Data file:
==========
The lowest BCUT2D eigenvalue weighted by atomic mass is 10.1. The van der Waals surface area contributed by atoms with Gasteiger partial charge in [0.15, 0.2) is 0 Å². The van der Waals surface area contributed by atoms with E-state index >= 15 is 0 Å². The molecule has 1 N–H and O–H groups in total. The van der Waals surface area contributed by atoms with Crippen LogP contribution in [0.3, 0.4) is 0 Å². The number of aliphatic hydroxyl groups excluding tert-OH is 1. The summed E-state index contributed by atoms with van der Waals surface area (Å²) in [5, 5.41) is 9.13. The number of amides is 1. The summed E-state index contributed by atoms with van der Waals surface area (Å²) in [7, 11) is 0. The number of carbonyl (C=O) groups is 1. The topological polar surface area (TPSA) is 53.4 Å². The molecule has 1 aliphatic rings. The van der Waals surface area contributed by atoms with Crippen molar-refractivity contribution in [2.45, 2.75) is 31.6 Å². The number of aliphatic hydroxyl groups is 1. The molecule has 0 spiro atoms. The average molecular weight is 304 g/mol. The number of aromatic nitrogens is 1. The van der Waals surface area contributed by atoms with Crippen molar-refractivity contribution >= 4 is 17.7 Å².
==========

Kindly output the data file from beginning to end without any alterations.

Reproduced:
The lowest BCUT2D eigenvalue weighted by atomic mass is 10.1. The van der Waals surface area contributed by atoms with Gasteiger partial charge in [0.15, 0.2) is 0 Å². The van der Waals surface area contributed by atoms with E-state index >= 15 is 0 Å². The molecule has 1 N–H and O–H groups in total. The van der Waals surface area contributed by atoms with Crippen LogP contribution in [0.3, 0.4) is 0 Å². The number of aliphatic hydroxyl groups excluding tert-OH is 1. The summed E-state index contributed by atoms with van der Waals surface area (Å²) in [5, 5.41) is 9.13. The number of amides is 1. The summed E-state index contributed by atoms with van der Waals surface area (Å²) in [7, 11) is 0. The number of carbonyl (C=O) groups is 1. The topological polar surface area (TPSA) is 53.4 Å². The molecule has 1 aliphatic rings. The van der Waals surface area contributed by atoms with Crippen molar-refractivity contribution in [2.45, 2.75) is 31.6 Å². The number of aliphatic hydroxyl groups is 1. The molecule has 0 spiro atoms. The average molecular weight is 304 g/mol. The number of aromatic nitrogens is 1. The van der Waals surface area contributed by atoms with Crippen molar-refractivity contribution >= 4 is 17.7 Å².